As Russian troops killed more than 10,000 civilians over the past six weeks in their unsuccessful fight to capture the strategic southern port of Mariupol, the city’s major said this morning that corpses are now “carpeted through the streets” of the regional hub.
He spoke as western powers warned Tuesday of a continuing build-up for a suspected Russian assault in Ukraine’s east.
The UK Ministry of Defence said Russian forces are continuing to pull out of Belarus to support operations in eastern Ukraine, focused on the Donbas region, where Russian-allied separatists have claimed independence.
“Fighting in eastern Ukraine will intensify over the next two to three weeks as Russia continues to refocus its efforts there.”UK Ministry of Defence
“Russian attacks remain focused on Ukrainian positions near Donetsk and Luhansk with further fighting around Kherson and Mykolaiv and a renewed push toward Kramatorsk.”
The south-eastern port city of Mariupol has seen some of the heaviest attacks and civilian suffering in the six-week war, but the land, sea and air assaults by Russian forces fighting to capture it have increasingly limited information on circumstances inside the city.
Speaking to various media outlets, Mariupol mayor Vadym Boychenko accused Russian forces of having blocked weeks of attempted humanitarian convoys into the city in part to conceal the carnage.
Mr Boychenko said the death toll in Mariupol alone could surpass 20,000.
He also gave new details of allegations by Ukrainian officials that Russian forces have taken mobile cremation equipment to Mariupol to dispose of the corpses of victims of the siege.
Russian forces have taken many bodies to a huge shopping centre where there are storage facilities and refrigerators, Mr Boychenko said.
“Mobile crematoriums have arrived in the form of trucks – you open it, and there is a pipe inside and these bodies are burned.”Mariupol’s mayor
He spoke from a location in Ukrainian-controlled territory but outside Mariupol.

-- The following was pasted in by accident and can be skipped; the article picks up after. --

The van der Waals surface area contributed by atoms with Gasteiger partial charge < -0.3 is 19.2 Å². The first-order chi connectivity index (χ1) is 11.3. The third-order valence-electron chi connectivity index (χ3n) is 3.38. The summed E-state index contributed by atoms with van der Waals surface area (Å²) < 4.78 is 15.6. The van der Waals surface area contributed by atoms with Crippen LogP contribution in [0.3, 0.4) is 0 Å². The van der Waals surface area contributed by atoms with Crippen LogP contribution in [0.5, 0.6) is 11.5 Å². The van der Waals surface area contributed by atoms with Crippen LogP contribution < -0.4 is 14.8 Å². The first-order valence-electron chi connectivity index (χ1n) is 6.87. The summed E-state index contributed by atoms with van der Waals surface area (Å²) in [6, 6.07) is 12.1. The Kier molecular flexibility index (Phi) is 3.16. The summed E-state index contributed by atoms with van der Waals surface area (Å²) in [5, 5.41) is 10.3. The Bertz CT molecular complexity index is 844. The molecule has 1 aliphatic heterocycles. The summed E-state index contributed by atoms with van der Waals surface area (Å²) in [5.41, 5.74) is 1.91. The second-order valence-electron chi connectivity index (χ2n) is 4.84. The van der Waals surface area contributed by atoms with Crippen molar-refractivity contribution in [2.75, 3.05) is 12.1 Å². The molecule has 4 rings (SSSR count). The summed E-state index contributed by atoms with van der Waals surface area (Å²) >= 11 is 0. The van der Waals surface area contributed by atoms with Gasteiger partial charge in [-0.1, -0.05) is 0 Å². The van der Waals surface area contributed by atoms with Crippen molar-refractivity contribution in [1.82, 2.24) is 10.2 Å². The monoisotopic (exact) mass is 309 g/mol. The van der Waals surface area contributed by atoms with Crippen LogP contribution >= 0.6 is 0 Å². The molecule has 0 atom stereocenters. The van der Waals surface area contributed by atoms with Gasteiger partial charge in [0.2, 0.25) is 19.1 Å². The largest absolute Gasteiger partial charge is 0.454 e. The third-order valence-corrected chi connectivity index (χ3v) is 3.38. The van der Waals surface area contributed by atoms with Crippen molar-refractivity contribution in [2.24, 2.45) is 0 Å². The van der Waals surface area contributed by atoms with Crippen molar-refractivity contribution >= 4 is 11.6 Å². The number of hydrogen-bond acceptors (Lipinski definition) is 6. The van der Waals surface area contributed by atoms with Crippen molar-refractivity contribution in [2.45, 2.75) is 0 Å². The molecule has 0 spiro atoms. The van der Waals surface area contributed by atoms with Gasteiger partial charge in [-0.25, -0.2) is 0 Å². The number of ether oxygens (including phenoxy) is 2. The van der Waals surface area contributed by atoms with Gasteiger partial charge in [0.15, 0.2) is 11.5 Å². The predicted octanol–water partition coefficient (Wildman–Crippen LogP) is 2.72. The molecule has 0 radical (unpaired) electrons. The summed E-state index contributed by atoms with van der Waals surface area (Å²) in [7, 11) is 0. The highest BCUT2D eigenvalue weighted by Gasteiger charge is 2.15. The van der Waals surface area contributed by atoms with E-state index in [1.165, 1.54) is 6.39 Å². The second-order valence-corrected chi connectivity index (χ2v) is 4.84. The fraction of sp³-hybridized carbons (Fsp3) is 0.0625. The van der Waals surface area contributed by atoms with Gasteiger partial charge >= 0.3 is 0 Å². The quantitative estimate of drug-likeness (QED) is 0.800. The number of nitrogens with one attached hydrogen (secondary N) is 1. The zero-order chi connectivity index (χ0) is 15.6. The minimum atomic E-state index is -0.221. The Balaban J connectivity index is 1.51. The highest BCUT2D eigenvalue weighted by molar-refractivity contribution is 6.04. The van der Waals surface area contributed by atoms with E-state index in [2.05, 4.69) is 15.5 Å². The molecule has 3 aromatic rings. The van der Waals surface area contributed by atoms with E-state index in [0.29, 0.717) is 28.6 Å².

The mayor said he had several sources for his description of the alleged methodical burning of bodies by Russian forces in the city.
The discovery of large numbers of apparently executed civilians after Russian forces retreated from cities and towns around the capital, Kyiv, already has prompted widespread condemnation and claims that Russia is committing war crimes in Ukraine.
US officials also point to further signs that Russia’s military is gearing up for a major offensive in Ukraine’s eastern Donbas region, switching its focus after Russian forces failed in their initial drive to capture Kyiv.
Donbas has been torn by fighting between Russian-allied separatists and Ukrainian forces since 2014, and Russia has recognised the separatists’ claims of independence.
Military strategists say Russian leaders appear to hope local support, logistics and terrain in Donbas favour Russia’s larger and better-armed military, potentially allowing Russian troops to gain more territory and weaken Ukraine’s fighting forces.
Russia has appointed a seasoned general to lead its renewed push in the eastern Donbas region.
A senior US defence official on Monday described a long Russian convoy now rolling toward the eastern city of Izyum with artillery, aviation and infantry support, as part of redeployment for what appears to be the looming Russian campaign.
More artillery is being deployed near the city of Donetsk, while ground combat units that withdrew from around the Kyiv and Chernihiv areas appear destined for refitting and resupplying before they position in Donbas, said the official.
With their offensive in many parts of the country thwarted, Russian forces have relied increasingly on bombarding cities, a strategy that has flattened many urban areas and killed thousands of people.
The UN children’s agency said nearly two-thirds of all Ukrainian children have fled their homes in the six weeks since Russia’s invasion began.
The United Nations has verified 142 children have been killed and 229 injured, though the actual numbers are likely to be much higher.